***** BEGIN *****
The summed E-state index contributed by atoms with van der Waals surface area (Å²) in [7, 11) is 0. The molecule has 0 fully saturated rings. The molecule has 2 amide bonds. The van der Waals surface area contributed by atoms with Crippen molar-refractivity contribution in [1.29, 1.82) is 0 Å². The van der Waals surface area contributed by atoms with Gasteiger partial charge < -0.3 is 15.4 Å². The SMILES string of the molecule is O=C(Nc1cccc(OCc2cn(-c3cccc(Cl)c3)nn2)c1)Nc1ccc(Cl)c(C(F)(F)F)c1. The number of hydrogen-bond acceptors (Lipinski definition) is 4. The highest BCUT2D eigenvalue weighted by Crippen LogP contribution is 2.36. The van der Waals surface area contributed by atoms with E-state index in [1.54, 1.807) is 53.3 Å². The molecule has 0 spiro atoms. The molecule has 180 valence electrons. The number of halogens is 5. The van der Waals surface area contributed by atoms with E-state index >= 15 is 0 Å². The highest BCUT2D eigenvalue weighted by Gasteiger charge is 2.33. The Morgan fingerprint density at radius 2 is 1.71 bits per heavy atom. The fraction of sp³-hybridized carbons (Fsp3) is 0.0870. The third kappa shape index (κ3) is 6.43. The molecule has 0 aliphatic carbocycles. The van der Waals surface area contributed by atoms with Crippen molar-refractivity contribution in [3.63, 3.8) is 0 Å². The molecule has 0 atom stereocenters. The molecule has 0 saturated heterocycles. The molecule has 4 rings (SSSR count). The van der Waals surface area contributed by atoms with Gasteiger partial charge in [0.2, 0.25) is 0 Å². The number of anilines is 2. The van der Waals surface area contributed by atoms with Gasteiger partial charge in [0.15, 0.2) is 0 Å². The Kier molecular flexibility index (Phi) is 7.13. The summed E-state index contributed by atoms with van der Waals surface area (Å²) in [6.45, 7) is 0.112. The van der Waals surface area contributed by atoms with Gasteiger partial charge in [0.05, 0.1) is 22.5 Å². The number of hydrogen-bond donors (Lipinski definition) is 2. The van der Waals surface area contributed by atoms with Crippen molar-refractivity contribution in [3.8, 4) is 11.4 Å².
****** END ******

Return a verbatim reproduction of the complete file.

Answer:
The summed E-state index contributed by atoms with van der Waals surface area (Å²) in [7, 11) is 0. The molecule has 0 fully saturated rings. The molecule has 2 amide bonds. The van der Waals surface area contributed by atoms with Crippen molar-refractivity contribution in [1.29, 1.82) is 0 Å². The van der Waals surface area contributed by atoms with Gasteiger partial charge < -0.3 is 15.4 Å². The SMILES string of the molecule is O=C(Nc1cccc(OCc2cn(-c3cccc(Cl)c3)nn2)c1)Nc1ccc(Cl)c(C(F)(F)F)c1. The number of hydrogen-bond acceptors (Lipinski definition) is 4. The highest BCUT2D eigenvalue weighted by Crippen LogP contribution is 2.36. The van der Waals surface area contributed by atoms with E-state index in [1.54, 1.807) is 53.3 Å². The molecule has 0 spiro atoms. The molecule has 180 valence electrons. The number of halogens is 5. The van der Waals surface area contributed by atoms with E-state index >= 15 is 0 Å². The highest BCUT2D eigenvalue weighted by Gasteiger charge is 2.33. The Morgan fingerprint density at radius 2 is 1.71 bits per heavy atom. The fraction of sp³-hybridized carbons (Fsp3) is 0.0870. The third kappa shape index (κ3) is 6.43. The molecule has 0 aliphatic carbocycles. The van der Waals surface area contributed by atoms with Crippen molar-refractivity contribution in [3.63, 3.8) is 0 Å². The molecule has 0 atom stereocenters. The molecule has 0 saturated heterocycles. The molecule has 4 rings (SSSR count). The van der Waals surface area contributed by atoms with Gasteiger partial charge in [0.2, 0.25) is 0 Å². The number of anilines is 2. The van der Waals surface area contributed by atoms with Gasteiger partial charge in [0.15, 0.2) is 0 Å². The Kier molecular flexibility index (Phi) is 7.13. The summed E-state index contributed by atoms with van der Waals surface area (Å²) in [6.45, 7) is 0.112. The van der Waals surface area contributed by atoms with Gasteiger partial charge in [0.05, 0.1) is 22.5 Å². The number of hydrogen-bond donors (Lipinski definition) is 2. The van der Waals surface area contributed by atoms with Crippen molar-refractivity contribution in [3.8, 4) is 11.4 Å².